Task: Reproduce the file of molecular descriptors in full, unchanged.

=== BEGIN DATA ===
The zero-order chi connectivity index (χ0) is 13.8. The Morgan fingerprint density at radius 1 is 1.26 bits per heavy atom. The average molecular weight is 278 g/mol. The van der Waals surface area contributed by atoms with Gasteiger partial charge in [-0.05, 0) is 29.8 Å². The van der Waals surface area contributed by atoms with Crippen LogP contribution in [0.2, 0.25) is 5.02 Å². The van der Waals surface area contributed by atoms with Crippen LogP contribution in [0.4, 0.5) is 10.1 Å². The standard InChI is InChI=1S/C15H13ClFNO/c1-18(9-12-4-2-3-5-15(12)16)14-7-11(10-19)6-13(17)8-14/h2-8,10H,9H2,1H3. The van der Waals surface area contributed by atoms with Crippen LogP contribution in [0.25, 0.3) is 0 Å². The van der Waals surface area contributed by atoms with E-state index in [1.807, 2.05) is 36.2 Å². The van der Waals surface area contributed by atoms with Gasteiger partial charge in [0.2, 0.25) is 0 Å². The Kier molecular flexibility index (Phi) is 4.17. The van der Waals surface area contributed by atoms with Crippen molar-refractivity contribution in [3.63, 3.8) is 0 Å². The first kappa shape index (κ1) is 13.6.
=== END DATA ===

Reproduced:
The zero-order chi connectivity index (χ0) is 13.8. The Morgan fingerprint density at radius 1 is 1.26 bits per heavy atom. The average molecular weight is 278 g/mol. The van der Waals surface area contributed by atoms with Gasteiger partial charge in [-0.05, 0) is 29.8 Å². The van der Waals surface area contributed by atoms with Crippen LogP contribution in [0.2, 0.25) is 5.02 Å². The van der Waals surface area contributed by atoms with Crippen LogP contribution in [0.4, 0.5) is 10.1 Å². The standard InChI is InChI=1S/C15H13ClFNO/c1-18(9-12-4-2-3-5-15(12)16)14-7-11(10-19)6-13(17)8-14/h2-8,10H,9H2,1H3. The van der Waals surface area contributed by atoms with Crippen LogP contribution in [0.25, 0.3) is 0 Å². The van der Waals surface area contributed by atoms with E-state index in [1.807, 2.05) is 36.2 Å². The van der Waals surface area contributed by atoms with Gasteiger partial charge in [0.2, 0.25) is 0 Å². The Kier molecular flexibility index (Phi) is 4.17. The van der Waals surface area contributed by atoms with Crippen molar-refractivity contribution in [3.63, 3.8) is 0 Å². The first kappa shape index (κ1) is 13.6.